Whether you are a risk taker or an avoider depends entirely on your threshold of bearing the impact of that risk. One could also say (I definitely do), that it also depends on how rationally and accurately one can assess the impact of the risk. Sometimes, people falter with this, as is the case with some people in the West who believe that vaccination causes autism in children (there is evidence that it doesn’t).
The threshold that you are comfortable with depends on a lot of factors, but it boils down to how you are as a person. Namely, it depends on your personality or innate characteristics.
Myth: Entrepreneurs are wild risk takers
Contrary to popular or common belief, entrepreneurs do not blindly take on any and all risks. The good ones at least don’t. Good and successful entrepreneurs take on risks that they can mitigate or manage or even handle without breaking down. The bad ones, take on ridiculous risks.
The difference between the two, in this case, is not the threshold, but how they have calculated the risks of the decisions they are about to take. Good entrepreneurs consider most factors in a system rather than considering a few factors in isolation.
Some risk-based questions that entrepreneurs must ask themselves (not an exhaustive list):
- Do they have savings to rely on?
- Do they have alternative income?
- Do they have financial obligations and expenses that have higher priority?
- Do they have the skills to do what is required?
- Do they have the capabilities to manage or lead?
- How does not earning money for months affect the lifestyle and well-being of their family?
- What happens to their reputation if their idea bombs (generally for highly technical fields like, let’s say, rocket-building)?
- Do they have a safety net or a backup plan, if the business tanks?
The answers to these questions need not be positive, but a good entrepreneur does consider the outcomes of these potential problems and weighs them against all or at least some possible actions to take.
Entrepreneurs and Hedging Bets
A good way to minimize the risks is to not plunge into the pool by doing a 30-foot dive. One toe, one foot, one leg, you get it, take baby steps.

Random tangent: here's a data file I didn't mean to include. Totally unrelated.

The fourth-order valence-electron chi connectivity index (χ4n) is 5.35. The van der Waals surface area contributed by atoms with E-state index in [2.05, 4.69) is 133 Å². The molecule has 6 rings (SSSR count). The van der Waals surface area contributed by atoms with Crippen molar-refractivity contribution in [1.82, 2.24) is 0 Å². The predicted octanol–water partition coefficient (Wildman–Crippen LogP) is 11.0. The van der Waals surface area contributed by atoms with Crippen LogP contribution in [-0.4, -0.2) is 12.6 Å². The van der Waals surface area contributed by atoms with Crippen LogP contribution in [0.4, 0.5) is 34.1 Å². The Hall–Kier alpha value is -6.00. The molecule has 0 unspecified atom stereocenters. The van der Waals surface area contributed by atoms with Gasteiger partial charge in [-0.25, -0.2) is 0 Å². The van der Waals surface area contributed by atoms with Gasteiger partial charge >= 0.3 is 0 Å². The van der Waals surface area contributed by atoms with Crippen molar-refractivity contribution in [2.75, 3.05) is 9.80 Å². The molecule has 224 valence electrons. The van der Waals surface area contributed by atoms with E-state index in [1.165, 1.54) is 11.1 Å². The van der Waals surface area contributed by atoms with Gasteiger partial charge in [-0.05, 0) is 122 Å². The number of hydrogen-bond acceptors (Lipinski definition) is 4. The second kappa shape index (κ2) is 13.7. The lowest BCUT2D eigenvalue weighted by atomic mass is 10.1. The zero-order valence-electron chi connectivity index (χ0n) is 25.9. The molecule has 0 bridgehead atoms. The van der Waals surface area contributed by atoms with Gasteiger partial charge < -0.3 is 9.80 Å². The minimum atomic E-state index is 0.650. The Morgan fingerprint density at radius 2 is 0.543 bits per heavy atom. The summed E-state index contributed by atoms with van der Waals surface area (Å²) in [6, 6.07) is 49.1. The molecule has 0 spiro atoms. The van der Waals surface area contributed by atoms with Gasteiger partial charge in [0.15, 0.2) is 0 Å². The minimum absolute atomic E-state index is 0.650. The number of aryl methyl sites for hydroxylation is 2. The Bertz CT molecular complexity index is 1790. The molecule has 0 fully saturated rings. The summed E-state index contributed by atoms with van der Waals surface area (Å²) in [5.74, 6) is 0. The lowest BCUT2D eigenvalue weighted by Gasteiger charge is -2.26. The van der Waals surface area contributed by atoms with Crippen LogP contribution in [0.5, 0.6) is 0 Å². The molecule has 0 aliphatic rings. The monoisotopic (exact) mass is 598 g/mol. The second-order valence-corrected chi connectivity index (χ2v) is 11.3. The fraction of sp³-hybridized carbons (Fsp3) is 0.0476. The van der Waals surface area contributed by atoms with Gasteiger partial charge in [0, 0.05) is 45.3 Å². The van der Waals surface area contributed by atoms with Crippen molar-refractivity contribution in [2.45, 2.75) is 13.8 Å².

There is a lot that needs to go your way before you can know if your business would succeed. Until you test the waters, hold on to the rope. This is akin to keeping your current job or staying in school/college until you really know that the idea works.
Many people think that Bill Gates quit Harvard to start Microsoft. Others know that Steve Wozniak left his job at HP to start Apple. However, these are half-truths. Bill Gates applied for a leave of absence from school to try out selling software and Steve Wozniak did not quit HP for months after the launch of Apple.
Only when they felt confident did they “let go of the rope”.
Hedging bets is not bad. In fact, it would be a really, really, really smart strategy. However, once tested, holding on to the hedge would be a very, very, very bad move. At some point, entrepreneurs will need to have their both feet into their projects. Investors want to see this happen and do not generally invest in something that is a hedged bet or a hobby.
Things to do to test things out
A business idea, just like all ideas are conjectures or hypotheses. And they need to be tested. Here are a few things you need to (read as ‘must’) do:
- Build your product ASAYC (As Soon As You Can): Don’t waste time. Even if you are holding on to your day job and working only weekends, don’t stretch the development period beyond what would be necessary. This can also prove whether you can (have the capabilities) build the product or help you identify what you need to build or finish your product (resource identification).
- Validate your product: Ask the people if they like using the product? If they are comfortable using the product? If they’d like to change anything about the product? If you don’t have a prototype, then ask them to do a thought experiment around the same questions.
- Validate your market: Ask people if they would pay $X for that product? How much are they willing to pay? How frequently are they willing to pay?
- Start selling early: Don’t wait for a big launch. Don’t wait for a gala opening night. Don’t wait for tides to turn. Start selling. Build a website or put up a stall in the neighborhood. Asking people if they would buy versus seeing if they would really buy are two different tests.
- See trends: Don’t just quit everything because you made a huge sale on the first day/week/month. It could be beginner’s luck (often something that you didn’t and still don’t know needs to be attributed to your business) – the warm weather, the festival season, the closing down of a competitors’ shop, etc. One data point (or a set that counts as one) is not enough. Wait for a sizable period for the trend to emerge.
- Analyze Competitors: Always keep an eye on the enemy (Art of War, Sun Tzu). Need I say more?
It’s a myth that entrepreneurs take crazy (types and amounts of) risks. The good ones don’t. They calculate the risks and often hedge their bets. The bad ones charge like a bull in a china shop.
There are many things that need to be processed before they take the leap. And there’s no way around it. Whether they do it mentally or on paper, with co-founders or alone, quickly or slow-paced, they will need to do it.
They hedge their bets and rarely put all their eggs in the basket.
Once convinced, they go full throttle on the project.
Ravi Warrier (@raviwarrier), COO, Spark10